Straw bales are a fantastic mulch if you can get your hands on them. During fall, a lot of local businesses will advertise using straw bales. After fall season ends, they’ll often give them to you for free if you just ask. You can also ask landscapers, or just bite the bullet and buy a couple of cheap bales.

10. Invest in a chipper shredder

Chipper shredder mulch
Chipper shredder

If you have a large enough yard, you should consider investing in a good wood chipper / shredder. These machines make short work of almost any yard debris, turning what would be pure waste into free, easy to make mulch.

9. Stable sweepings

Stable sweepings mulch
Stable sweepings

If you live near stables (or have one yourself), you can use the sweepings as a free mulch that works pretty well. Just contact a stable owner – I’m sure they’d be more than happy to have you do some free work for them.

8. Pine needles

Pine needles mulch
Pine needles

If you live in an area with pine trees, you’re in luck — pine needles are abundant and a fantastic mulch.

7. Broken paper bags

Broken paper bags mulch
Broken paper bags

Most home improvement or grocery stores have a bunch of broken bags or grocery debris that they’d be happy for you to take off of their hands. This type of mulch works much like wet newspaper, though it is a bit more durable.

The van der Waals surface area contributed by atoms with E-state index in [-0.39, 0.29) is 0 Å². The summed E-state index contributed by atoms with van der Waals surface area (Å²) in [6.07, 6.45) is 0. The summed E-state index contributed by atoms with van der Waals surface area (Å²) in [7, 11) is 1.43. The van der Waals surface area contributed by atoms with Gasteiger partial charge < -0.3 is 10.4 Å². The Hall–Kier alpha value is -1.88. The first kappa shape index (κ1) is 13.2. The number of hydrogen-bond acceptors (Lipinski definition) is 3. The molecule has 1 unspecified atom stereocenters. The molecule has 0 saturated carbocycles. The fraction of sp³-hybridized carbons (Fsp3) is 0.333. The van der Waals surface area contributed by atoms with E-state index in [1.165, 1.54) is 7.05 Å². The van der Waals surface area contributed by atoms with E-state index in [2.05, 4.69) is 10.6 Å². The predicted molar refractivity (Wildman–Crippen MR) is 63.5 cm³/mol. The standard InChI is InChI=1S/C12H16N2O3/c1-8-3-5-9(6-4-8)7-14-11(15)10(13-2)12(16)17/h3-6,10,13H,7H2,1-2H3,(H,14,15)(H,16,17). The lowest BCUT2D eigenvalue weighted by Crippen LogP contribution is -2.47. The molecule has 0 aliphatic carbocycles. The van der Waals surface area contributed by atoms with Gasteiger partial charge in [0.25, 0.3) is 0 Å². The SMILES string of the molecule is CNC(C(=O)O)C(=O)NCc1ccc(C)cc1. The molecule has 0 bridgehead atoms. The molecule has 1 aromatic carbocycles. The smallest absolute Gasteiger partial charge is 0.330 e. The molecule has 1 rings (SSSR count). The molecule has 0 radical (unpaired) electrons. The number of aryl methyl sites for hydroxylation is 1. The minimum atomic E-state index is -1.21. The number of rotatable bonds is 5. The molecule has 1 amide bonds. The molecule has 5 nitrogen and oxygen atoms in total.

6. Autumn leaves

Autumn leaves mulch
Autumn leaves

Most gardeners will toss leaves into their compost piles, but you should consider also using them as a really cheap way to quickly mulch your garden. Dedicate some of those huge piles to mulching!

5. Landscaping companies

Landscaping companies mulch
Landscaping companies

Build a relationship with a local landscaping company, preferably a truck driver. Ask them to drop off their landscaping debris at your place after a job. You’ll instantly have enough mulch to last you at least a full season.

4. Old fish bones

Fish bones mulch
Fish bones

One Epic Gardening reader reported that they use fish bones to both mulch and fertilize their soil. This tip is one of the weirder ones for sure, and makes me question just how much fish they eat!

3. Local tree services

Local tree services mulch

Much like landscaping companies, tree services are in the business of cutting and breaking down organic matter. And they’re often overjoyed to have somewhere to dump it, so contact them and build a relationship for free wood chips and tree trimmings.

2. Cardboard sheets

Cardboard sheets mulch
Cardboard sheets

If you’re an Amazon Prime junkie like me, you probably have a wealth of cardboard boxes that are being recycled. Break them down and spread them as mulch in the garden. Cardboard lasts far longer than shredded newspaper or paper bags too!

1. Make your own straw

Plant sorghum mulch
Plant sorghum

I’ve saved the most time consuming — but coolest — solution for last: making your own straw! You can do this by planting fast-growing sorghum and just letting it grow and die, then chopping it all down and voila! You have straw for mulching.

Do you have a favorite cheap mulch tip that I missed? Please let me know in the comments!

plastic mulch pros and cons


18 Pros and Cons of Using Plastic Mulch in the Garden

Plastic mulch can dramatically reduce weeds and improve yields through soil warming and moisture regulation. However, it has a dark side for the environment and soil health. In this article, former organic farmer Logan Hailey explores the science, safety, and practicality of using this product in your garden.